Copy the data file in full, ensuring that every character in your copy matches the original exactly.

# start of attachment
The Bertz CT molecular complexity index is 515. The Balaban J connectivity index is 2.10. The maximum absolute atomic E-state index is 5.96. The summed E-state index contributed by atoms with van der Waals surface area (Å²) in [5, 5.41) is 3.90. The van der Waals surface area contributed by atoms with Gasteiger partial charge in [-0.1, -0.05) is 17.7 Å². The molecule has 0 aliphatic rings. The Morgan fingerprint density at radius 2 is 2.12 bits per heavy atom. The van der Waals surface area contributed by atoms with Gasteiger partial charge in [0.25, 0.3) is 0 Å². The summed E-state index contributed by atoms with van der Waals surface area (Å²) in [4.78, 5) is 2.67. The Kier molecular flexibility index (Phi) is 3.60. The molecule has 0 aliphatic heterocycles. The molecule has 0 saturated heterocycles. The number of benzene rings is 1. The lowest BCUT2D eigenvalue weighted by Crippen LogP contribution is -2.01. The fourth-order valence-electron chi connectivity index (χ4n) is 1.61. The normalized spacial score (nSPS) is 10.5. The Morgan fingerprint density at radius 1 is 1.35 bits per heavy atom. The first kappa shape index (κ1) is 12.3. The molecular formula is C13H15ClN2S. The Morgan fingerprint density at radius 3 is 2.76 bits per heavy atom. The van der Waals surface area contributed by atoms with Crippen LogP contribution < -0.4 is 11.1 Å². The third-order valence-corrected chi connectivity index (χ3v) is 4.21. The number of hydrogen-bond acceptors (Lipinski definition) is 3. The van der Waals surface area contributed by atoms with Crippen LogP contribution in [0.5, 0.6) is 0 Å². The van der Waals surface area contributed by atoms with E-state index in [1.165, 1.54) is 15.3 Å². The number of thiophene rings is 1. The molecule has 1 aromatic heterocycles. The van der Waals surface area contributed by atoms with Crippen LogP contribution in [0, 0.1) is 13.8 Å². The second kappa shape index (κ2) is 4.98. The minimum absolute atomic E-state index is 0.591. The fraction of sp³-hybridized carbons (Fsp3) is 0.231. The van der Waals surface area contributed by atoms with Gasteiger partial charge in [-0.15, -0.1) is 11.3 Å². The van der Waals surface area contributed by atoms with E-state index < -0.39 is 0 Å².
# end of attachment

The Bertz CT molecular complexity index is 515. The Balaban J connectivity index is 2.10. The maximum absolute atomic E-state index is 5.96. The summed E-state index contributed by atoms with van der Waals surface area (Å²) in [5, 5.41) is 3.90. The van der Waals surface area contributed by atoms with Gasteiger partial charge in [-0.1, -0.05) is 17.7 Å². The molecule has 0 aliphatic rings. The Morgan fingerprint density at radius 2 is 2.12 bits per heavy atom. The van der Waals surface area contributed by atoms with Gasteiger partial charge in [0.25, 0.3) is 0 Å². The summed E-state index contributed by atoms with van der Waals surface area (Å²) in [4.78, 5) is 2.67. The Kier molecular flexibility index (Phi) is 3.60. The molecule has 0 aliphatic heterocycles. The molecule has 0 saturated heterocycles. The number of benzene rings is 1. The lowest BCUT2D eigenvalue weighted by Crippen LogP contribution is -2.01. The fourth-order valence-electron chi connectivity index (χ4n) is 1.61. The normalized spacial score (nSPS) is 10.5. The Morgan fingerprint density at radius 1 is 1.35 bits per heavy atom. The first kappa shape index (κ1) is 12.3. The molecular formula is C13H15ClN2S. The Morgan fingerprint density at radius 3 is 2.76 bits per heavy atom. The van der Waals surface area contributed by atoms with Crippen LogP contribution < -0.4 is 11.1 Å². The third-order valence-corrected chi connectivity index (χ3v) is 4.21. The number of hydrogen-bond acceptors (Lipinski definition) is 3. The van der Waals surface area contributed by atoms with Crippen LogP contribution in [0.5, 0.6) is 0 Å². The van der Waals surface area contributed by atoms with E-state index in [1.165, 1.54) is 15.3 Å². The number of thiophene rings is 1. The molecule has 1 aromatic heterocycles. The van der Waals surface area contributed by atoms with Crippen LogP contribution in [0, 0.1) is 13.8 Å². The second kappa shape index (κ2) is 4.98. The minimum absolute atomic E-state index is 0.591. The fraction of sp³-hybridized carbons (Fsp3) is 0.231. The van der Waals surface area contributed by atoms with Gasteiger partial charge in [-0.15, -0.1) is 11.3 Å². The van der Waals surface area contributed by atoms with E-state index < -0.39 is 0 Å².